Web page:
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Afraid of Colour? An Intro to Coloured Pencil and Pastel

August 4, 2010

coloured pencils and pastelsFor a graphite or charcoal artist, making the leap to colour can be a little scary. I was terrified of colour at first and it was really tough to get out of my comfort zone and start playing again. Paint is totally different from dry drawing materials, but luckily there are a lot of other choices to make the transition from grayscale to colour.

Here you’ll find a quick intro to the two most basic coloured drawing media with links to more information.

Coloured Pencils

A fancy term for pencil crayons, these can be a good introduction to colour. If you’re interested in experimenting with coloured pencils, it’s definitely worth it to invest in a better quality. Regular pencil crayons have less pigment (colour) and more binder. Student grade coloured pencils have more pigment and artist grade ones have even more pigment. Of course, you pay more for that. To play around with, the student grade pencils are perfect.

Coloured pencils are meant to be used by building up layers of colour, letting you create many more hues than what is available in the box. This also makes them good for experimenting with colour theory. Coloured pencil drawings can be time intensive, but they also produce very beautiful, luminous works of art.

Read more about coloured pencils.


Pastels are another good choice for drawing in colour, although pastel artworks that cover the entire support are often referred to as paintings. Pastels are sticks of pigment and binder. You have a choice of chalk pastels, which are more dry and powdery, and oil pastels, which are softer and buttery. Chalk pastels can produce a lot of dust, which you don’t want to breathe in, and may need to be sprayed with a fixative. They also blend fairly easily, while oil pastels don’t blend as well.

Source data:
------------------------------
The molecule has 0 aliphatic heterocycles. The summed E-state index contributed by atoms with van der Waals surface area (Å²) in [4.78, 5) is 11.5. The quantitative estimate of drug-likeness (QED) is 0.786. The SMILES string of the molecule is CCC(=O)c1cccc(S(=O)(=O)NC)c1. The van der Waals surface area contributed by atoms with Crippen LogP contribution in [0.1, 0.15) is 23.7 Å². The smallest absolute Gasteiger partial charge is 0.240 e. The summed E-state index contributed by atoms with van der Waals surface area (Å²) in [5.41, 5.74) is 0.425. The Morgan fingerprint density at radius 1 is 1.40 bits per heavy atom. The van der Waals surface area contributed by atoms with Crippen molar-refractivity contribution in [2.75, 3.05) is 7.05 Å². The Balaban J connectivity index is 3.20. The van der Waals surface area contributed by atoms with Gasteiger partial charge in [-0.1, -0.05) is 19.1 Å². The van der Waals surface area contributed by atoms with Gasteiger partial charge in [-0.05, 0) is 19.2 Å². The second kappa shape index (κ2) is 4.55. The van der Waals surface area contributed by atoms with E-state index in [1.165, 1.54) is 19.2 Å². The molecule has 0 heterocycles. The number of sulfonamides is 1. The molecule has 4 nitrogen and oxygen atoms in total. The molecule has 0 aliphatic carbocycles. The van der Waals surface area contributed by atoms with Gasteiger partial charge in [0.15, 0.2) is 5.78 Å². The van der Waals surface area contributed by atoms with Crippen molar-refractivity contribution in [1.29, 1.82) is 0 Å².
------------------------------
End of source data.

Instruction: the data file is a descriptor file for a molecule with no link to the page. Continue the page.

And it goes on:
When working with pastels, layering is also important. You will need to be careful that your colours don’t get muddy. Working from dark to light can help with this.

Read more about pastels.



Art supplies can be expensive and most of us can’t afford to go out and buy everything we want. My recommendation is to start out with a less expensive student grade set. Play around with the material, experiment and see how you like it. If you find you really love it, then invest in a higher quality product.

I have a set of student grade pastels I’ve had for years which I use every now and then to do some sketching. If I ever decided to pursue pastel art more seriously (to sell or to show) I would look into buying some better ones, but until then, the pastels I have are perfect!

  1. joanna permalink

    sorry for disturbing you 😉 but i really liked your tutorials and i find them helpful.
    recently I saw a beatiful photo of the girl and I wanted to make a drawing of her with pastels .
    But I realised i dont know how to start ,
    could you make some tutorial portrait with pastels?;)
    thanks in advance!

    • Hey Joanna. No disturbance, don’t worry! Pastels isn’t one of my strongest media, but I’ll see what info and resources I can dig up for you! Maybe this is the perfect opportunity for me to try a new tool!

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